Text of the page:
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Lighting Up Buddha's Birthday

By Han Eun-jung, The Korea Times Staff Reporter, April 5, 2005

Lotus Lantern Festival Is Highlight to Variety of Events Around Seoul

Seoul, South Korea -- Paper lanterns, lotus flowers, traditional performances and music galore - the streets of central Seoul are all set for the Lotus Lantern Festival, an annual fete held to celebrate Buddha's Birthday.

A lantern exhibit beginning today at Bongun-sa Temple will officially signal the start to festivities scheduled to continue over the weekend.

The Lotus Lantern Festival is the largest and most celebrated event dedicated to Buddha's birthday, which falls on May 15 this year.

Commonly referred to as ``Chopail,'' the day is observed as a national holiday on which followers of Buddhism across the nation head to temples for special services.

Showcasing 100,000 lanterns of all colors, shapes and sizes, organizers expect that the event will pull a crowd triple the number of exhibits.

Such a variety of lanterns are to be seen, all in brilliant and luminous hues. Some take inspiration from Buddha himself, while others are derived from mystical figures synonymous to the belief, including Sachonwang, the Four Divine Guardians, dragons and great white elephants. Others resemble butterflies, ladybugs, golden bats and salamanders.

Breathtaking pieces that incorporate elegant Korean mulberry paper, or ``hanji,?? and sublime Buddhist-style painting ``danchong?? will be on display at the temple situated in Samsong-dong, southern Seoul until May 15.

Next in the lineup of Lotus Lantern Festival events will have followers traveling north of the Han River to Chogye-sa Temple, the headquarters of ``Chogye,?? the country?s largest Buddhist order, with a glowing procession of lanterns making their way through the streets into the heart of Seoul.

The favorite pastime of Yondung Nori, refers to the name of the lantern parade that marches in front Chogye-sa Temple. Yondung Nori starts at 7 p.m.

However the wonder of Yondung Nori doesn't even compare to what visitors to the festival will get to see the following day as even more is in store.

Visitors will see crowds and booths taking the place of the usually car-packed street stretching from Chonggak Station (subway line No.1) and Anguk Station (subway line No.3) for what is called the annual Buddhist Street Festival, which is to take place on Sunday from noon to 8 p.m.

Approximately 100 booths and specialty stages will be lined in neat rows along the street, with crafts, games, art exhibits, musical performances and dance demonstrations.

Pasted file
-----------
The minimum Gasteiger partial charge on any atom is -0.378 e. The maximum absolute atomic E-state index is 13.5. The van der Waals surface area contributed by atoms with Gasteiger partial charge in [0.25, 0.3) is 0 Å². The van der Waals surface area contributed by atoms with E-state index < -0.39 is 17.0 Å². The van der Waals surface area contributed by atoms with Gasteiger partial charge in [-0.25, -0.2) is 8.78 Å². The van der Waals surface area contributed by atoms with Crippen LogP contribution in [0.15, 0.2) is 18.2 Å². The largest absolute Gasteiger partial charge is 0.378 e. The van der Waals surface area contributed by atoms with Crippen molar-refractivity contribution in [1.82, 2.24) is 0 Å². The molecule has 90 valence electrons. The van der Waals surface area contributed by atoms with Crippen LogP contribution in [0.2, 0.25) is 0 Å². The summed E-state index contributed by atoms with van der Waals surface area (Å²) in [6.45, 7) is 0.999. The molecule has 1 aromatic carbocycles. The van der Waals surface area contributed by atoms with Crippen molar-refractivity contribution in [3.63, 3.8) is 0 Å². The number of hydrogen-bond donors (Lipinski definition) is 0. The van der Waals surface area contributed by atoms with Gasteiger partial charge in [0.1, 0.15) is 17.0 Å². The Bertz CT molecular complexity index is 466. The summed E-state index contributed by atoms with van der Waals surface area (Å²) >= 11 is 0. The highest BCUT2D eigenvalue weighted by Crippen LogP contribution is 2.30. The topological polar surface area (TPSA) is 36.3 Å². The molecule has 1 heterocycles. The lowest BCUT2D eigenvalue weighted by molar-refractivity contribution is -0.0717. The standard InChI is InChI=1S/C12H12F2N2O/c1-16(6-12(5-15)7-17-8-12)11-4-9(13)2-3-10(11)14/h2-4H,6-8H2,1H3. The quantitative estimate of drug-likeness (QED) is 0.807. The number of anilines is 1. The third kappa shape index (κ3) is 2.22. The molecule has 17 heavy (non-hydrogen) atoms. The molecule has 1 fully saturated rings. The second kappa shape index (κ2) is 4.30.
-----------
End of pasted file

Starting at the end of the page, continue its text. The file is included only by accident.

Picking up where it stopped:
This is the perfect chance to experience the fun and joy of Korean traditional pastimes like ``chegi (shuttlecock)?? kicking, arrow pitching, seesawing and yut, as several booths will be set up devoted to teach and demonstrate the games.

One of the most popular events in the Buddhist Street Festival is one that calls for visitors to actually take part in some creative activity.

By trying their hand at lantern making, both local and foreign visitors will be able to understand what goes into the creation of a lantern.

People can choose to make either the round or eight-sided lantern so they can later have something with a personal touch to carry along in the lantern parade later in the evening.

Those interested in learning a little something about danchong, this is the perfect opportunity as a separate booth teaching the basics of the age-old art of Buddhist painting will be open.

Also featured on the streets will be contributions by the people of Indonesia, Nepal, China, Sri Lanka, lndia, Mongolia and other countries. There, visitors will have the opportunity to see how Buddhism is practiced in other countries of the world.

By the time one has gotten around all the events, it should be about time to head to Tongdaemun Stadium (Tongdaemun Stadium Station, subway line number two and four) to take part in the main event of the day.

Participants are invited to walk alongside the chariots and giant floats in the massive procession of lanterns that departs Tongdaemun Stadium at 7 p.m. after a grand Buddhist sermon and celebration unfolds in the midst of fluttering banners and lotuses. The final destination of the parade is Chogye-sa Temple.

Estimated to last two and a half hours, over 50,000 people are expected to become a part of the parade with over 100,000 lanterns.

The 10 p.m. closing ceremony held at Chogye-sa Temple will bring the entire Lotus Lantern Festival to an end.

For more information log on to the festival?s official Web site at www.llf.or.kr or call the festival?s organizer, the Celebration Committee for Buddha?s Birthday at (02) 2011-1747.

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